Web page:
The Winter Random Sqaure Survery (WRSS) as established in 1975 as a means to record the status of common species which are otherwise overlooked by our monthly recording system.

The WRSS is conducted in the last weekend of November and February, with results combined to produce the survey counts for that winter. Observers are allocated a 1km square at random from each of the 12 100km squares of the BOS survey area. Each observer is asked to record each species seen and estimate the total number of each species over a period of 2-3 hours. In most years we are able to field multiple observers per 100km square, thus increasing coverage.

Squares are not re-surveyed until all surveyable squares have been surveyed. Squares are omitted where there is limited or restricted access. To date we have conducted 2 complete surveys, from 1975-2000 (1120 squares, 93%) and 2000-2016 (658 squares, 55%).

The results from the first 3 years (1976-1978) are averaged to produce an index for each species, one for abundance and one for distribution. From that time onwards, a 3-year rolling index is calculated, which shows the relative abundance and distribution change for each species.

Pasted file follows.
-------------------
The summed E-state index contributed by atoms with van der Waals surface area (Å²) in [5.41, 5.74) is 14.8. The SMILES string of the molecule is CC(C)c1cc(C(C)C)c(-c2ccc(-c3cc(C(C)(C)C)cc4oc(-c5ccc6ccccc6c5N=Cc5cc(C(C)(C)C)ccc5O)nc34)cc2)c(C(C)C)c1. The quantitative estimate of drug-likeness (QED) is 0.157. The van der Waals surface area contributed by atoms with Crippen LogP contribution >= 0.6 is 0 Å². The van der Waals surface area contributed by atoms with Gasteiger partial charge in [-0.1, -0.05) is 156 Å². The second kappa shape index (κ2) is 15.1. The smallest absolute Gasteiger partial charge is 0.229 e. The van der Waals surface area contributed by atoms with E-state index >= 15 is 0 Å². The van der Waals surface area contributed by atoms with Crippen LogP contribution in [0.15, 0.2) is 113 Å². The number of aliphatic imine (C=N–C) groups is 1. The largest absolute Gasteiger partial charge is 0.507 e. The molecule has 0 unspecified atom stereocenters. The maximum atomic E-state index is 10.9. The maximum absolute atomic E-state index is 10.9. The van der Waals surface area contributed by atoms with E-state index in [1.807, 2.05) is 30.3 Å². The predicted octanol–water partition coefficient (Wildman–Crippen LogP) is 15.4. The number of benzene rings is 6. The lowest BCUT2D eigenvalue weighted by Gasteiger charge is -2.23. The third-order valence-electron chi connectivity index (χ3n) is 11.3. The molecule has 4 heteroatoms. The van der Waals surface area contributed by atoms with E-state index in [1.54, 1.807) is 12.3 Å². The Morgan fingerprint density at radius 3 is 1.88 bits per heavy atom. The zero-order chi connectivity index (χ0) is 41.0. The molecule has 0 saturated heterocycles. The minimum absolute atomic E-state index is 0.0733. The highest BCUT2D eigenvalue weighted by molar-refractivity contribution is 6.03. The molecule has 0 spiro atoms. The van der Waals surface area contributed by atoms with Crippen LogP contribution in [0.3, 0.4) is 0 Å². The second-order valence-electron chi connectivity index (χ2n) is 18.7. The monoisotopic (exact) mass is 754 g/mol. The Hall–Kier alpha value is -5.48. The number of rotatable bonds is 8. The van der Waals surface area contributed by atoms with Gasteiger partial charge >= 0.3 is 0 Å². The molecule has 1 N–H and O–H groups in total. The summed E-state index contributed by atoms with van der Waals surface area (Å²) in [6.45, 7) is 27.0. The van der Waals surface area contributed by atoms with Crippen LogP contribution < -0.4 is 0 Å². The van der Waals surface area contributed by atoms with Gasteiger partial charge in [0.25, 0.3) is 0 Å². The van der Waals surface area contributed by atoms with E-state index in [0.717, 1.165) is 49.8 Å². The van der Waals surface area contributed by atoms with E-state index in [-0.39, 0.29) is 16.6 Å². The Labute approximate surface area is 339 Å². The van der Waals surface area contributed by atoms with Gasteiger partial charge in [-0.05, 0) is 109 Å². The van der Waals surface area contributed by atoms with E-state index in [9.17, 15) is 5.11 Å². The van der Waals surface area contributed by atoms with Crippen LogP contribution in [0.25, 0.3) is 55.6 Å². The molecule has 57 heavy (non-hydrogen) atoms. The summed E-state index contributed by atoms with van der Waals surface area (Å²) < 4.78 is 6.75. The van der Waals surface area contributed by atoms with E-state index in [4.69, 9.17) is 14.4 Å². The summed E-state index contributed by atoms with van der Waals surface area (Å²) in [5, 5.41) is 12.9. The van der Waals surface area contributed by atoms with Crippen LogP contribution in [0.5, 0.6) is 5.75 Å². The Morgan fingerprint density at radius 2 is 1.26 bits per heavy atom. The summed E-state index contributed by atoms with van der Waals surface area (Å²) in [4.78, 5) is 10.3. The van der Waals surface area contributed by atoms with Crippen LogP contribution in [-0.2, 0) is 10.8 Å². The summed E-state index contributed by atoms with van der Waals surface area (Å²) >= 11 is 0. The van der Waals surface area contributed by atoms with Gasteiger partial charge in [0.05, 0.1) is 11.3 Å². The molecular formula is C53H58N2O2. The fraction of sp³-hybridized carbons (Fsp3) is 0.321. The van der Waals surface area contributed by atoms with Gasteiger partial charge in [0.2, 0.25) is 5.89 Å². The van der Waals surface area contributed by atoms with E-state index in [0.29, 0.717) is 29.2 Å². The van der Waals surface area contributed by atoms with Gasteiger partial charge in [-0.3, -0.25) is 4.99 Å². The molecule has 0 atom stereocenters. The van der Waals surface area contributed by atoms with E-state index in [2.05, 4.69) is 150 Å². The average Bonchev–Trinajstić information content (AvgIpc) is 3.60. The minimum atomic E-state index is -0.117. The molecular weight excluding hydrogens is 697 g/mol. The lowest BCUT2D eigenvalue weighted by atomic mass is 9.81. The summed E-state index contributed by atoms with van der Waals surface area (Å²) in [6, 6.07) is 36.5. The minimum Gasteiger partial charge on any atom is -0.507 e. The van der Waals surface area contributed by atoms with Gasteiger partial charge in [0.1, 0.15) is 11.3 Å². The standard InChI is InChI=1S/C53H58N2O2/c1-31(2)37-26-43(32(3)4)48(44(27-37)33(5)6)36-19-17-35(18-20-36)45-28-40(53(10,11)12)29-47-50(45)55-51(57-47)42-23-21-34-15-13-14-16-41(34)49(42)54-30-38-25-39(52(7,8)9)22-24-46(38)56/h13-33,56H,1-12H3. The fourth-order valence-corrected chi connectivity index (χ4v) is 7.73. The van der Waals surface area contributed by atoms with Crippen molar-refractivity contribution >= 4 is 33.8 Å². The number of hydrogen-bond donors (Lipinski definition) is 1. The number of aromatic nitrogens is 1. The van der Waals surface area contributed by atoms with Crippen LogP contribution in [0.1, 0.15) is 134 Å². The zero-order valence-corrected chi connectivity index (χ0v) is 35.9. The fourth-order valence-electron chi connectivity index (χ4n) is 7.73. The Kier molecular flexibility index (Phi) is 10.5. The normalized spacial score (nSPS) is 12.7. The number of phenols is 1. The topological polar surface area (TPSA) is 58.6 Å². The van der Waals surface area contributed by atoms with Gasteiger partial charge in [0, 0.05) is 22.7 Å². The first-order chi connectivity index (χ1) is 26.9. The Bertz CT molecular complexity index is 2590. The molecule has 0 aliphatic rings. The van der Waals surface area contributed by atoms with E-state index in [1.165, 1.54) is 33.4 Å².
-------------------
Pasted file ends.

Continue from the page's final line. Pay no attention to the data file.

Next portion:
This enables the BOS to analyse species trends over a 40 year period. In general the trends match national findings, but there are significant differences which allows the BOS to better understand species which are fairing better or worse within our survey area. We use this information to adjust the conservation targets on our reserves and when providing guidance to local planning.

The results of the survey can be read in our book Birds of the Heart of England.

We need your help to find Swifts and their traditional nest sites in Anglican churches.  50 years ago most of our local parish churches had nesting Swifts.  Chris Mason brings us up-to-date  . . . Read more ...

(Please note the earlier time to maximise daylight.)

We will visit Compton Verney, CV35 9HZ, on the B4086 between Wellesbourne and Kineton. Read more ...

A survey where observers are each given a randomly selected 1km square and record species and numbers for a minimum period of 2 hours between 9am and noon. Read more ...


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